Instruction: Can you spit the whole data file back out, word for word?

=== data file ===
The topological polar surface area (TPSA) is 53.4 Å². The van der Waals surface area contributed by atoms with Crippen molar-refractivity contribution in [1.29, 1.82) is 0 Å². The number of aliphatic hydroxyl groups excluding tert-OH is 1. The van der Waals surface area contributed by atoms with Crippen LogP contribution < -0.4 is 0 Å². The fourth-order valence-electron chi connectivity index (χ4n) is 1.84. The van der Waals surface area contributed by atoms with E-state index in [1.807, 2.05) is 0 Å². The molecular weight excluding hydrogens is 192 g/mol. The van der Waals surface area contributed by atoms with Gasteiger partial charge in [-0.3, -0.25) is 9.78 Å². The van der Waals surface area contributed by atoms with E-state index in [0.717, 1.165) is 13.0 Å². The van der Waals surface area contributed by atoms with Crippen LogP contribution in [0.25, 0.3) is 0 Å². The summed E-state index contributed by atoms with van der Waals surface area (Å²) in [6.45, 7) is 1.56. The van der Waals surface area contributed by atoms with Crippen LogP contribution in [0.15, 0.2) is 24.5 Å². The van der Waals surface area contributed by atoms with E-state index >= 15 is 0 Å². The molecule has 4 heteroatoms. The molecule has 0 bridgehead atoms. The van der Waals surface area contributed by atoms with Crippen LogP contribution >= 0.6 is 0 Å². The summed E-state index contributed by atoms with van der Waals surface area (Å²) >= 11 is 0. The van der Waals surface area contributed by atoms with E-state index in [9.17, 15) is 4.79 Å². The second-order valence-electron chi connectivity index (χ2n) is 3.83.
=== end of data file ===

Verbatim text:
The topological polar surface area (TPSA) is 53.4 Å². The van der Waals surface area contributed by atoms with Crippen molar-refractivity contribution in [1.29, 1.82) is 0 Å². The number of aliphatic hydroxyl groups excluding tert-OH is 1. The van der Waals surface area contributed by atoms with Crippen LogP contribution < -0.4 is 0 Å². The fourth-order valence-electron chi connectivity index (χ4n) is 1.84. The van der Waals surface area contributed by atoms with E-state index in [1.807, 2.05) is 0 Å². The molecular weight excluding hydrogens is 192 g/mol. The van der Waals surface area contributed by atoms with Gasteiger partial charge in [-0.3, -0.25) is 9.78 Å². The van der Waals surface area contributed by atoms with E-state index in [0.717, 1.165) is 13.0 Å². The van der Waals surface area contributed by atoms with Crippen LogP contribution in [0.25, 0.3) is 0 Å². The summed E-state index contributed by atoms with van der Waals surface area (Å²) in [6.45, 7) is 1.56. The van der Waals surface area contributed by atoms with Crippen LogP contribution in [0.15, 0.2) is 24.5 Å². The van der Waals surface area contributed by atoms with E-state index >= 15 is 0 Å². The molecule has 4 heteroatoms. The molecule has 0 bridgehead atoms. The van der Waals surface area contributed by atoms with Crippen LogP contribution >= 0.6 is 0 Å². The summed E-state index contributed by atoms with van der Waals surface area (Å²) >= 11 is 0. The van der Waals surface area contributed by atoms with E-state index in [9.17, 15) is 4.79 Å². The second-order valence-electron chi connectivity index (χ2n) is 3.83.